Prominent senators have put Gary Gensler’s nomination to head the Commodity Futures Trading Commission (CFTC) on “hold” in a bid to force the administration to take a tougher line on commodity regulation.

Gensler’s nomination was approved by the Senate Agriculture Committee on March 16, but almost immediately put on ice before it could reach a vote on the Senate floor by Senator Bernie Sanders (Independent, Vermont) and one other unidentified senator.

Holding a nomination is a relatively common procedure allowing any senator to request a delay before it moves to a vote on the Senate floor, ostensibly to seek more information or testimony from the nominee.

However, the practice is controversial because it allows even a single senator to delay the confirmation process, in some cases indefinitely, and because holds can be placed anonymously. Senators simply notify their party’s floor leader, who will prevent the nomination from coming up on the Senate calendar for a vote.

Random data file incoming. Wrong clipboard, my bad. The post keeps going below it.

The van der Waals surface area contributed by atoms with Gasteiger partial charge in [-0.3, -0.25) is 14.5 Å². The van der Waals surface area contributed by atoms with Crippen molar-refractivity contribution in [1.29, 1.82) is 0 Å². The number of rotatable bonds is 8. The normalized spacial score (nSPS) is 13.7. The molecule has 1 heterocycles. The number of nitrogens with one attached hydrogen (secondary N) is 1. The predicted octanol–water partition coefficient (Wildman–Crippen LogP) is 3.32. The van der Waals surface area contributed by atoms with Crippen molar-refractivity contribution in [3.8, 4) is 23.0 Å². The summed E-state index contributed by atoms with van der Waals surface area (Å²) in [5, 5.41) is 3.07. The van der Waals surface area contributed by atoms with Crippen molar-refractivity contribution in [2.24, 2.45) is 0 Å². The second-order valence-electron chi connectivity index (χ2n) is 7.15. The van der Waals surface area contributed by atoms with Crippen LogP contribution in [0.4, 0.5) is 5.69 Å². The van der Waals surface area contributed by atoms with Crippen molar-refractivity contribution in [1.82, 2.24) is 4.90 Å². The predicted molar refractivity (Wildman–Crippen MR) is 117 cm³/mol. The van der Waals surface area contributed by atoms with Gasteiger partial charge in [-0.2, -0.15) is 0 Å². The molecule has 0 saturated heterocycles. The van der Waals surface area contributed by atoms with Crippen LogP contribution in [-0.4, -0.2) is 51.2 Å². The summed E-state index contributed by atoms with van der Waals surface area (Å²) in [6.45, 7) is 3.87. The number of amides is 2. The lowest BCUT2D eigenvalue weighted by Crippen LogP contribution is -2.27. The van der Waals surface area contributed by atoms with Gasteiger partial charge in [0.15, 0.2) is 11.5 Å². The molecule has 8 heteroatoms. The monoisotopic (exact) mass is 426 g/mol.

While the practice is arcane, it plays a crucial role in the nomination process. Holds can block nominees with whom the senator has a strong personal or political disagreement; punish past transgressions by the nominee; or create bargaining leverage with the administration on related issues, or even unrelated ones.